Education for Veterinarians, Extension Educators and Other Agricultural Professionals on Organic Livestock Health

Final report for ENC13-139

Project Type: Professional Development Program
Funds awarded in 2013: $74,592.00
Projected End Date: 02/28/2018
Grant Recipient: Ohio Ecological Food and Farm Association
Region: North Central
State: Ohio
Project Coordinator:
Carol Goland
Ohio Ecological Food and Farm Association
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Project Information

Abstract:

The goal of this project is to increase the knowledge and skills of veterinarians regarding the NOP livestock standards and best herd health practices for organic animals, and to give them greater confidence in treating certified organic livestock. The project also delivers educational programming to extension educators, USDA staff, animal nutritionists and other professionals who routinely work with organic livestock herds and flocks. Programming consisted of webinars, conference workshops, on-farm training and tours, and full-day trainings on dairy herd and poultry flock health management. Networks of organic livestock health professionals and a farmer advisory council were established convening at trade conferences and on conference calls. An on-line discussion forum was created to facilitate peer-to-peer learning.

At the conclusion of the 24 month performance period for this grant there were remaining funds.  In keeping with the original project goals, the aim was to build agricultural professionals’ capacity to work with organic producers by increasing their knowledge of the National Organic Program standards, organic production practices, and the process of organic certification.  Additionally, recognizing that many of these professionals have limited knowledge of how their counterparts in other agencies and organizations were working with organic producers, we targeted increasing communication and collaboration among these professionals as an additional goal under our modified scope.  We requested a no cost extension as well as a modified scope as follows:

·         Extend our trainings on organics to other agricultural professionals, including those from Natural Resources Conservation Service (NRCS) in Ohio, Farm Service Agency (FSA) in Ohio, Ohio State University (OSU)-Extension, and others, in order to build their respective staffs' capacity to serve organic producers.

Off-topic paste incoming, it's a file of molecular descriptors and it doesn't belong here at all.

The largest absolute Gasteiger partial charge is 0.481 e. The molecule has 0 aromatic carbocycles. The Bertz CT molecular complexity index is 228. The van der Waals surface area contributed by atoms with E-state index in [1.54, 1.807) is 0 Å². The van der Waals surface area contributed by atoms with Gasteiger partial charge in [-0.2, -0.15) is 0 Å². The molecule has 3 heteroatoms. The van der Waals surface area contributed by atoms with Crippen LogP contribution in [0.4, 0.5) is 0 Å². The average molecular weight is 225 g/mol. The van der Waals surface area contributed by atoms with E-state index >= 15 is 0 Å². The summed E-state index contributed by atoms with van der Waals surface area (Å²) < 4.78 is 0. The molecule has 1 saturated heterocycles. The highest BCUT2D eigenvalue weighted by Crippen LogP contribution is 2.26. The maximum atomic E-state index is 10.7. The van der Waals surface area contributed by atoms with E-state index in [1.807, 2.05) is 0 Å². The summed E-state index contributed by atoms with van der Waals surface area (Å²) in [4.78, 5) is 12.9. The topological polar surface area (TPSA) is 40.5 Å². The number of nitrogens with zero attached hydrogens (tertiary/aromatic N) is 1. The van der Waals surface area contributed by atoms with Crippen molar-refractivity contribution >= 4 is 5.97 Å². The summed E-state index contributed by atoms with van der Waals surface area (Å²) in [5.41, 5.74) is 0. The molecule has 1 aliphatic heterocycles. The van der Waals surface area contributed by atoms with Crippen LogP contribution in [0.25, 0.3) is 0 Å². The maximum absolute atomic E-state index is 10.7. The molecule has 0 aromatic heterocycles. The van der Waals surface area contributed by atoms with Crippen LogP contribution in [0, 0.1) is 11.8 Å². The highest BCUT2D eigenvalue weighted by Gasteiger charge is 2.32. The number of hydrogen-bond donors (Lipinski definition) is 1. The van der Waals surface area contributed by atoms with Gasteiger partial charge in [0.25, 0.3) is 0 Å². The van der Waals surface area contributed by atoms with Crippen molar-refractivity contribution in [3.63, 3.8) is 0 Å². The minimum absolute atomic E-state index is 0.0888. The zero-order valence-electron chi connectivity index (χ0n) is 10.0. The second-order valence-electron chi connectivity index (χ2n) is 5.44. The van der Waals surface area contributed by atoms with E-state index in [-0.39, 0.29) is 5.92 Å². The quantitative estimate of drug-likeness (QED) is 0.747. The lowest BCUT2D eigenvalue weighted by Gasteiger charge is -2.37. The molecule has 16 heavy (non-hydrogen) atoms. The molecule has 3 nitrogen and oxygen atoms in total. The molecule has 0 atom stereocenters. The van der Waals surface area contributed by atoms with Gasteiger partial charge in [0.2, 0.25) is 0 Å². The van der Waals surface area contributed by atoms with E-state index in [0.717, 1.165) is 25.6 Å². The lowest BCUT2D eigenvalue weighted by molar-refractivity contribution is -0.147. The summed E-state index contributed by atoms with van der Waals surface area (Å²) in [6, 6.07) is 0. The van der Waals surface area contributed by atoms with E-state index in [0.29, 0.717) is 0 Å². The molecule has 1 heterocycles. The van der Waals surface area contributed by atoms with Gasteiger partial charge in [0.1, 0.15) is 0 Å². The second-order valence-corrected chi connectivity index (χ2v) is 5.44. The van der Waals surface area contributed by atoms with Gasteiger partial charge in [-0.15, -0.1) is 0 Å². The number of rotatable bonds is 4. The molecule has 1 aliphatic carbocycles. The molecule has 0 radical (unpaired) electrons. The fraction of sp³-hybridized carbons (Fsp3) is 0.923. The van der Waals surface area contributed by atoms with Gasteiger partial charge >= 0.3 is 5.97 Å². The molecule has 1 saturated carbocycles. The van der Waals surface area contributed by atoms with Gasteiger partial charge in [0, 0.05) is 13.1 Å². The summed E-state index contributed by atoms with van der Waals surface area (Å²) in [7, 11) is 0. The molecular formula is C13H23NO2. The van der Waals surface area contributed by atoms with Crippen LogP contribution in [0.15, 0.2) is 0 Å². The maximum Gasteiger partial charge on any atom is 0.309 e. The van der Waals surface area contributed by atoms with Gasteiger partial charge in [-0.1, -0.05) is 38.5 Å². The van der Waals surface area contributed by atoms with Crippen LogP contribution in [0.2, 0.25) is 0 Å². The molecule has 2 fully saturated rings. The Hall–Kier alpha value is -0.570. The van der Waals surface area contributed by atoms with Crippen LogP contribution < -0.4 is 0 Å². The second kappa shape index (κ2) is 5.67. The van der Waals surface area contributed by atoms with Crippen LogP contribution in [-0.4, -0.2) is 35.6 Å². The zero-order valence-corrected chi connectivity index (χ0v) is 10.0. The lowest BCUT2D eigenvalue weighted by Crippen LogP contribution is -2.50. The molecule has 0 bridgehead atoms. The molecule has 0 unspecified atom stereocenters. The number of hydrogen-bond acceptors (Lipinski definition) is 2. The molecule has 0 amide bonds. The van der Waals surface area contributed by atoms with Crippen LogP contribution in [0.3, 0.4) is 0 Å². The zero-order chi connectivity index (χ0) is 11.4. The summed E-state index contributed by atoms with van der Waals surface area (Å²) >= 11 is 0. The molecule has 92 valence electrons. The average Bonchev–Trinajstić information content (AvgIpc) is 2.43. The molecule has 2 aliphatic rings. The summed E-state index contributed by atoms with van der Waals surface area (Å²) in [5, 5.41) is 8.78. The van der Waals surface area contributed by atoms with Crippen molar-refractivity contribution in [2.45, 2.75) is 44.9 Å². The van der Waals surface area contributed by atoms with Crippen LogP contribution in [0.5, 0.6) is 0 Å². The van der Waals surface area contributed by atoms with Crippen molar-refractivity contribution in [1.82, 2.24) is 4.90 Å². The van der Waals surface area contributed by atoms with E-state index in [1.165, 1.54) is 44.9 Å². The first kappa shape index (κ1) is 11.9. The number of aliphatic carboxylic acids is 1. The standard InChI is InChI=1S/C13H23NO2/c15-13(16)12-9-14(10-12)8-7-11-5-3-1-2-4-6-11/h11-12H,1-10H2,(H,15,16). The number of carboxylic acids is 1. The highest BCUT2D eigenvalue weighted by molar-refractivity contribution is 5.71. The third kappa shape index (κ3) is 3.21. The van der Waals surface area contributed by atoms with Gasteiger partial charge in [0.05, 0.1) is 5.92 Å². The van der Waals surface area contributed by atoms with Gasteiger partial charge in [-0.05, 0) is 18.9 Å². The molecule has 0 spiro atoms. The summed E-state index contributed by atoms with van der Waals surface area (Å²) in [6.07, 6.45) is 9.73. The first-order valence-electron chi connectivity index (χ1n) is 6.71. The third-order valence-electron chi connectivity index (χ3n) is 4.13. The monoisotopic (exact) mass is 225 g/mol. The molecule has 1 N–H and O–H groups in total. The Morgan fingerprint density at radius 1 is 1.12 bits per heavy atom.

·         Facilitate formation of an inter-agency and multi-stakeholder "organic team" for the state in order to foster communication, coordination, and collaboration.

The modified objectives were achieved, as detailed below.

 

Project Objectives:

Project objectives are to provide webinar based trainings on National Organic Program standards, on-farm audits to assess risk, parasite management and control, pain management treatments, and poultry flock health to 75 veterinarians, Extension personnel, and other consultants. In collaboration with IOIA/OMRI provide education to 25 veterinarians on organic livestock input materials. Establish a functional education network for peer-to-peer support and informal information sharing. Establish a farm advisory council to provide guidance and expertise to project personnel, veterinarians, and farmers.

During the project extension period, we targeted three agencies for potential trainings on organics and inclusion in an “organic team” for the state:  OH-NRCS, OH-FSA, and Ohio land-grant universities.

Cooperators

Click linked name(s) to expand
  • Renee Hunt
  • Eric Pawlowski
  • Gustavo Schuenemann
  • Margaret Scoles
  • Jeffrey Workman

Education

Educational approach:

On-site and webinar based trainings, on-demand phone support, and on-line discussion forums were the approaches chosen to provide a learning environment appropriate to individual preference. Attendance at trade shows and conferences to promote the project provided additional opportunities for specific questions and requests individualized custom support.

Education & Outreach Initiatives

NOP Introductory Webinar Training
Objective:

Provide an introduction to NOP history, codified standards, and certification process, with and emphasis on Livestock management. The goal is to create a comprehensive understanding utilizing shared language and terms.

Description:

The webinar included in-class discussion, exercises, and question and answer opportunities. This training included self-study aspects and subsequent evaluation.

IOIA Materials Webinar
Objective:

Provide insight on what is emphasized during an organic inspection, what is included in NOP standards relative to livestock healthcare, approved materials, and how materials are evaluated for inclusion as approved inputs.

Description: